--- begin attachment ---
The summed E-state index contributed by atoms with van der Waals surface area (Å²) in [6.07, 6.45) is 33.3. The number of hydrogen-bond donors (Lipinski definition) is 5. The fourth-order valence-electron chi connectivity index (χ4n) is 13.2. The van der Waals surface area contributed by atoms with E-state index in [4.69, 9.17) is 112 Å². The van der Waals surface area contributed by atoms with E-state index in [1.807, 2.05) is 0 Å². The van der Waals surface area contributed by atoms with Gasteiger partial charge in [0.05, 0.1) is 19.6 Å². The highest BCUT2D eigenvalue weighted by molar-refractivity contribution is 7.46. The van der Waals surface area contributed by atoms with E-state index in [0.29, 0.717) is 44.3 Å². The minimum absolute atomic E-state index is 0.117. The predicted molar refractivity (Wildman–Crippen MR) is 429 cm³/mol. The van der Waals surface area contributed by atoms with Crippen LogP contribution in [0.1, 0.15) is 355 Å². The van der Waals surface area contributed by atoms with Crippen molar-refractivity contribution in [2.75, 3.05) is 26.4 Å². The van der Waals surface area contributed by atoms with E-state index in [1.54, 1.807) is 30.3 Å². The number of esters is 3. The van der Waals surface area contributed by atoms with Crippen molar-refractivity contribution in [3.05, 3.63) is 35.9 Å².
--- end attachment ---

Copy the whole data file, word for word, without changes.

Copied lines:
The summed E-state index contributed by atoms with van der Waals surface area (Å²) in [6.07, 6.45) is 33.3. The number of hydrogen-bond donors (Lipinski definition) is 5. The fourth-order valence-electron chi connectivity index (χ4n) is 13.2. The van der Waals surface area contributed by atoms with E-state index in [4.69, 9.17) is 112 Å². The van der Waals surface area contributed by atoms with E-state index in [1.807, 2.05) is 0 Å². The van der Waals surface area contributed by atoms with Gasteiger partial charge in [0.05, 0.1) is 19.6 Å². The highest BCUT2D eigenvalue weighted by molar-refractivity contribution is 7.46. The van der Waals surface area contributed by atoms with E-state index in [0.29, 0.717) is 44.3 Å². The minimum absolute atomic E-state index is 0.117. The predicted molar refractivity (Wildman–Crippen MR) is 429 cm³/mol. The van der Waals surface area contributed by atoms with Crippen LogP contribution in [0.1, 0.15) is 355 Å². The van der Waals surface area contributed by atoms with Crippen molar-refractivity contribution in [2.75, 3.05) is 26.4 Å². The van der Waals surface area contributed by atoms with E-state index in [1.54, 1.807) is 30.3 Å². The number of esters is 3. The van der Waals surface area contributed by atoms with Crippen molar-refractivity contribution in [3.05, 3.63) is 35.9 Å².